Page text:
Books for Cooks: The one meat cookbook you need

We recommend: "Cook's Illustrated Meat Book" (America's Test Kitchen, $40)

What’s special: A panoply of proteins — including beef, pork, poultry, lamb and veal — get the exhaustive scientific treatment from the Cook’s Illustrated crowd.

With explanations of techniques and very deliberately worded recipes for simple cuts and composed dishes alike, this book is an invaluable reference work.

Pepper-Crusted Beef Tenderloin Roast

1 1/2 Tbsp. kosher salt

1 1/2 Tbsp. sugar

1/4 tsp. baking soda

9 Tbsp. olive oil

1/2 cup coarsely cracked black peppercorns

1 Tbsp. grated orange zest

1/2 tsp. ground nutmeg

1 (6-lb.) whole beef tenderloin, trimmed, tail end tucked and tied at 2-inch intervals

Adjust oven rack to middle position and heat oven to 300 degrees. Combine salt, sugar and baking soda in a bowl; set aside. Heat 6 tablespoons oil and peppercorns in small saucepan over low heat until faint bubbles appear. Continue to cook at bare simmer, swirling pan occasionally, until pepper is fragrant, 7 to 10 minutes. Using a fine-mesh strainer, drain cooking oil from peppercorns. Discard oil and mix peppercorns with remaining 3 tablespoons oil, orange zest and nutmeg.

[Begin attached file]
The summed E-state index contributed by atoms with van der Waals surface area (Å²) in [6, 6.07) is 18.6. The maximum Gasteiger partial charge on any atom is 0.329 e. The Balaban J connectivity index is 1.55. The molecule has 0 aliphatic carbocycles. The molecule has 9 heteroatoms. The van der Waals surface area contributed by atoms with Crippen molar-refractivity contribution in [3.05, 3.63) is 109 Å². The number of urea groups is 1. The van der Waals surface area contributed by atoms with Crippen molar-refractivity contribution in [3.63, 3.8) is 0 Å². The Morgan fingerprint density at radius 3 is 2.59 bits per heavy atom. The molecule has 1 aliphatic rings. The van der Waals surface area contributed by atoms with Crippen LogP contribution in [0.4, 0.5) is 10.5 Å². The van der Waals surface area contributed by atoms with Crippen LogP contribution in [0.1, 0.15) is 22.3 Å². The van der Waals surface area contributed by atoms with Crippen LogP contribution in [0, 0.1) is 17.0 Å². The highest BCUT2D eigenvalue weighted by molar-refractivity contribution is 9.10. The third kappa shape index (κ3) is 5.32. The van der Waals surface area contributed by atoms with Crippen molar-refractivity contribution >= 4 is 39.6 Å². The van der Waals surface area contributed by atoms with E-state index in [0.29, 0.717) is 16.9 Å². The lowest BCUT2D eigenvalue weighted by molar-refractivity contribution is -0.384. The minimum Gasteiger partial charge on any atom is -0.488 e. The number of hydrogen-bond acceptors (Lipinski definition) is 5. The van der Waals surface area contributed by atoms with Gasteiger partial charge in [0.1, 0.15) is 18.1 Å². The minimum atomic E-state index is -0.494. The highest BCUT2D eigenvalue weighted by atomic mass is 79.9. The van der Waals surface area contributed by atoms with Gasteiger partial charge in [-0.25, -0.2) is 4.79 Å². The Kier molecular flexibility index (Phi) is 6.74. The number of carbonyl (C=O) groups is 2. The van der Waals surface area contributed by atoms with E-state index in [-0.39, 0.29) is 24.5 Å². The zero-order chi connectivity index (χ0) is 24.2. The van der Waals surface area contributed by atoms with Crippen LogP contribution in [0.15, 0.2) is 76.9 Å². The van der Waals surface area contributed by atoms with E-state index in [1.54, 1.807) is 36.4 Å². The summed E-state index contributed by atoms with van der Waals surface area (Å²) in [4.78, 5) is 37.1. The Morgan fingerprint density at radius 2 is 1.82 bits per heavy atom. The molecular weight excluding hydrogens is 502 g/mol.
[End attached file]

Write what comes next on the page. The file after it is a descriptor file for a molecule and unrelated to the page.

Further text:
Set tenderloin on sheet of plastic wrap. Sprinkle salt mixture evenly over surface of tenderloin and rub into tenderloin until surface is tacky. Tuck tail end of tenderloin under about 6 inches to create a more even shape. Rub top and side of tenderloin with peppercorn mixture, pressing to make sure peppercorns adhere. Transfer prepared tenderloin to wire rack set in rimmed baking sheet, keeping the tail end tucked under.

Roast until thickest part of meat registers about 120 degrees (for rare) or about 125 degrees (for medium-rare; thinner parts of tenderloin will be slightly more done), 60 to 70 minutes. Transfer to carving board and let rest 30 minutes.

Remove twine and slice meat into half-inch-thick slices. Serve.